Half the fun of snowmobiling is chasing the snow. If you rely on weather.com or accuweather.com, we have some much more reliable tools to help you spot incoming snow potential, how much fell and where you need to head for the best snow conditions.
Best Snow Resource For Midwest
We have been a long-time supporter of John Dee and the weather information he brings you. All of his forecasts are free and well-detailed. He has a graphic that breaks down the next 4 days and long-range with potential future storms. If you want details, his forecast text highlights what is going on with the weather patterns in detail, chances of future storms, and any disagreement between the forecast models. Also, for this year, he started producing his daily snow forecast on YouTube for no charge. It’s a great combination of the graphic and text info with his witty humor!
John Dee Forecast Graphic: https://johndee.com/forecast-graphic/
John Dee Forecast Text: https://johndee.com/forecasts/forecast-text/
John Dee Forecast Video: https://johndee.com/snow-church-video/
Northeast Weather Resources
For a similar experience to John Dee but for the northeast, we recommend checking out Northeast Weather Alert. This site does require a subscription but is very reasonable. We recommend the contractor package at $35 a year, which provides detailed snow forecasts for plowing companies.
His Facebook is updated with near-term maps if you don’t want to pay for the extended outlook.
Post Snow-Storm Totals
Every storm is different and can drastically affect where and how much snow actually falls. The National Weather Service has a great map that will show you the details of storm totals, and storm reports can be back-dated as far as 48 hours.
To access the map click this link: https://preview.weather.gov/edd/
Make sure to turn on storm reports and select up to 48 hours depending on when the storm came through.
Long Range Forecast
For the eager beavers that want to be in the know before a storm is well known, the extended range models will give you a heads up before anything else. These tools below are vastly superior to the basic weather apps found on your phone.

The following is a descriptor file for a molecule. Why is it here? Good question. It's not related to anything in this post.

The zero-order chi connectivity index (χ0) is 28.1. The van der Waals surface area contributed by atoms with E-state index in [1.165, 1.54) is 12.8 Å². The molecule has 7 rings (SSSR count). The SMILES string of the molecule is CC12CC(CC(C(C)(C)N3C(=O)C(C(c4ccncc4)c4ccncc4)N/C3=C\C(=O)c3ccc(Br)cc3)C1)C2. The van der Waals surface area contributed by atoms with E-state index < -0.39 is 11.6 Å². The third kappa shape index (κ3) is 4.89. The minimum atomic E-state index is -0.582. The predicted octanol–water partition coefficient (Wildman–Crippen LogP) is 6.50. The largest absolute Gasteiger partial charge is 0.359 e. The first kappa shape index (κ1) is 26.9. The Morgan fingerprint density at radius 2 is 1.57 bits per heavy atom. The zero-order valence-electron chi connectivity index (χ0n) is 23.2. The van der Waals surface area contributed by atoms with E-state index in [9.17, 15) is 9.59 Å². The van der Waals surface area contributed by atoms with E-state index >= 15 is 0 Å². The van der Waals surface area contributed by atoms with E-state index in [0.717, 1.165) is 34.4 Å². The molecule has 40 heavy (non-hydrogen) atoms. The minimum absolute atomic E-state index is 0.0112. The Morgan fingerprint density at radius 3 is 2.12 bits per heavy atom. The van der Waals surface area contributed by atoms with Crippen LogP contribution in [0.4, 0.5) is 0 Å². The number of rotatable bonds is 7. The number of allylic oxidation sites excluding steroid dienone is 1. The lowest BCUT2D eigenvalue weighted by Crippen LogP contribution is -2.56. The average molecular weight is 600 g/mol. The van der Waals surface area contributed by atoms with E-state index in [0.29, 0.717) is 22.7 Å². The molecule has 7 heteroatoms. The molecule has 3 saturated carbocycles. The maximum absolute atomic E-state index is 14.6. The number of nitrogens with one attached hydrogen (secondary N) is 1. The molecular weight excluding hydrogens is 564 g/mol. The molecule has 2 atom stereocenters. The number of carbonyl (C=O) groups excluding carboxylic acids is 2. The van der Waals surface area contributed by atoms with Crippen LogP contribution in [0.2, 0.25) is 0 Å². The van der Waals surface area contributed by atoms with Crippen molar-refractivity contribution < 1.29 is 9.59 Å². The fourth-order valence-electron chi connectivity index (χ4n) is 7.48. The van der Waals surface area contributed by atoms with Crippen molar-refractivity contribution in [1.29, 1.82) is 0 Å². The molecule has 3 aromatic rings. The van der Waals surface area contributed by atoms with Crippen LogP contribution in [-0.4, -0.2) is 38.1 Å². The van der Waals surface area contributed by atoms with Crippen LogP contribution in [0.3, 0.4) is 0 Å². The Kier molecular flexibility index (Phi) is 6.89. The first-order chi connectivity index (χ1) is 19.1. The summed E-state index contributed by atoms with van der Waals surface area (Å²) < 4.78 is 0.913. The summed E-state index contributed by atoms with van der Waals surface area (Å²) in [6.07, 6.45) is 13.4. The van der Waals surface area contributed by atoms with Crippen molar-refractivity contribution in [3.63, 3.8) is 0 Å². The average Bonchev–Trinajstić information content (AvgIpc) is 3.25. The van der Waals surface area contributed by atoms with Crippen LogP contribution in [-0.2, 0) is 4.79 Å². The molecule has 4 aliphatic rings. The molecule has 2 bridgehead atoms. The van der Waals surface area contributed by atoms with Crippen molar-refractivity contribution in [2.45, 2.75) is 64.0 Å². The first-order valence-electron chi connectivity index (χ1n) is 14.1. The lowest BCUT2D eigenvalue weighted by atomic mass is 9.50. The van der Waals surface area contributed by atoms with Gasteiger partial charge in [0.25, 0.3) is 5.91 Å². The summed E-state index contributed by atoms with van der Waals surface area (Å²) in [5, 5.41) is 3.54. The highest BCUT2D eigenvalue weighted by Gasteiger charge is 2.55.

Meteorologists use two main models: GFS and ECMWF, also known as the European model. The GFS goes out to 15 days while the European is 10 days. These two models are the primary base that most forecasts are based on, and accuracy beyond 3 days is not the best. The extended-range model is suitable for seeing any potential storms in the future.
I like to keep tabs on the 10 days of accumulated snowfall from weather street for long-range snow accumulation. This forecast prediction is run on the GFS model and is the most straightforward long-range forecast.
weather.us provides runs of the European and GFS model. They do not have an accumulated snowfall run, but they have snow depth and accumulated precipitation. If you see a jump in precipitation when selecting the time frame, you should cross-reference that with the temperature for the same time to make sure it will fall as snow.
The links are set to the maximum time out, but you can change the interval and forecast hour to see when the model predicts the snow event.
GFS 15 day Snow depth: https://weather.us/model-charts/standard/usa/snow-depth-in/20220203-1200z.html
GFS 15 days Accumulated Precipitation: https://weather.us/model-charts/standard/usa/acc-total-precipitation/20220203-1200z.html
European Model 10 Day Snow Depth: https://weather.us/model-charts/euro/usa/snow-depth-in/20220128-0000z.html
European Model 10 Day Accumulated Precipitation: https://weather.us/model-charts/euro/usa/acc-total-precipitation/20220128-0000z.html
Have any other great weather resources you'd like to share with us? Let us know at email@example.com